The text used to generate this image is the U.S. Declaration of Independence, but you can use any text you want, making it suitable for discussion starters in your classes. Paste in an article and get students to begin analysis of the importance of terms that appear. The bigger the word, the more times it occurs in the text.

Thanks to this site for making me aware of Wordle.net:
http://h30411.www3.hp.com/discussions/viewTopic/p/topicId/51053/Wordle.htm?messageBoardId=700&webPageId=1002100&order=Recently%20Updated&flags=&posterId=&viewSelect=&forum=Lesson+ideas+(6th-8th+grade)

High school teachers, if you teach programming, or even just computer “literacy”, here is something for you to do for your students. Promote the opportunity for your students to get involved in a free software project.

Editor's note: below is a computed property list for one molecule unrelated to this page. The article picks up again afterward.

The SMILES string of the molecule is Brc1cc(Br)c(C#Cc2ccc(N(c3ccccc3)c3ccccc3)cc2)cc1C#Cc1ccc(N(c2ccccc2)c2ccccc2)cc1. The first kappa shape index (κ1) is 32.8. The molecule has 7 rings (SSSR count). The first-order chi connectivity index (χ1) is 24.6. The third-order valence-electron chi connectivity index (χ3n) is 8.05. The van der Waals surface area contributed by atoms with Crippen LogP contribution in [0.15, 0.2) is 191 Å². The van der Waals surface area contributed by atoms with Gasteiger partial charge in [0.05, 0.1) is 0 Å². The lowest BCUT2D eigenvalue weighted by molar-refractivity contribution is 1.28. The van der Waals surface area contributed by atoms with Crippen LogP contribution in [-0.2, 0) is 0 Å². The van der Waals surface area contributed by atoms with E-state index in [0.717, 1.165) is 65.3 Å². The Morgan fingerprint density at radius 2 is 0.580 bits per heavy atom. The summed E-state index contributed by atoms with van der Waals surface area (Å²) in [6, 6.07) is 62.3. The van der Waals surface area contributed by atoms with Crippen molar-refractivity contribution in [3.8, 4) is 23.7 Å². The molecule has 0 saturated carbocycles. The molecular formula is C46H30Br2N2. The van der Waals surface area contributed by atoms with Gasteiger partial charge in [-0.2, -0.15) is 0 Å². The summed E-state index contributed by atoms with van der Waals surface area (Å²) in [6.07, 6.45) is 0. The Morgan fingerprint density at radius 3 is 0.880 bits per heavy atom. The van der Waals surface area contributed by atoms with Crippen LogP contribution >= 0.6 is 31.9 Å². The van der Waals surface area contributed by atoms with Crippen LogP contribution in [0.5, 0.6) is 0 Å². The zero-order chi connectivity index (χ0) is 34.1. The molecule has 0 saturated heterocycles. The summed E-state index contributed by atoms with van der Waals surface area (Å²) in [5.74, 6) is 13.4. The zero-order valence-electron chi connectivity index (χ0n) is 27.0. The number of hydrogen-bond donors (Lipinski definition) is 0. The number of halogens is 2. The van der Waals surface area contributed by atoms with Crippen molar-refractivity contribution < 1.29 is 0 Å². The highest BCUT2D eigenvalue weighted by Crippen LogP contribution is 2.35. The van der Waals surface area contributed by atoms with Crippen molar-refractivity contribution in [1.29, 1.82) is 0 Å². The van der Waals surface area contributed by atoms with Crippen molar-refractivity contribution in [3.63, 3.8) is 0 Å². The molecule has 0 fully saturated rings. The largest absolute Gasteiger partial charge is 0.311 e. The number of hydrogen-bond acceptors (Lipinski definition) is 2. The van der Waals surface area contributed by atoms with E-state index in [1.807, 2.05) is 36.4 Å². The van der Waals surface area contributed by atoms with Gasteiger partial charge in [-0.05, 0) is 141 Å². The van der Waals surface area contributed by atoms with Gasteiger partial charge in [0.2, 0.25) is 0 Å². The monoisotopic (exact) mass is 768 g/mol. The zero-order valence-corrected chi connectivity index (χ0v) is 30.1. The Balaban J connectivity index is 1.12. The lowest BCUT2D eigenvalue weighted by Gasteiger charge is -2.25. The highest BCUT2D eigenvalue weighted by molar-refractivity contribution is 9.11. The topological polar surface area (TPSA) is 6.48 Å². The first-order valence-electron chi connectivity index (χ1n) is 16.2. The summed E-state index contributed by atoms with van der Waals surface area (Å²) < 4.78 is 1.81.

The Free Software Foundation has instituted an annual contest that will award a GNU powered netbook computer to a student at the end of each year and a tee shirt monthly based on feedback from the projects that students work on.

http://www.fsf.org/blogs/community/gnugeneration

This is a “real world” opportunity that can take your students’ work out of the ordinary limits of classroom assignments, and can engage your most eager students to use their talents to advance the FOSS community. You know some of your students will benefit. Give them the chance. Tell them about the opportunity, encourage them to get involved. Offer to give them support, too.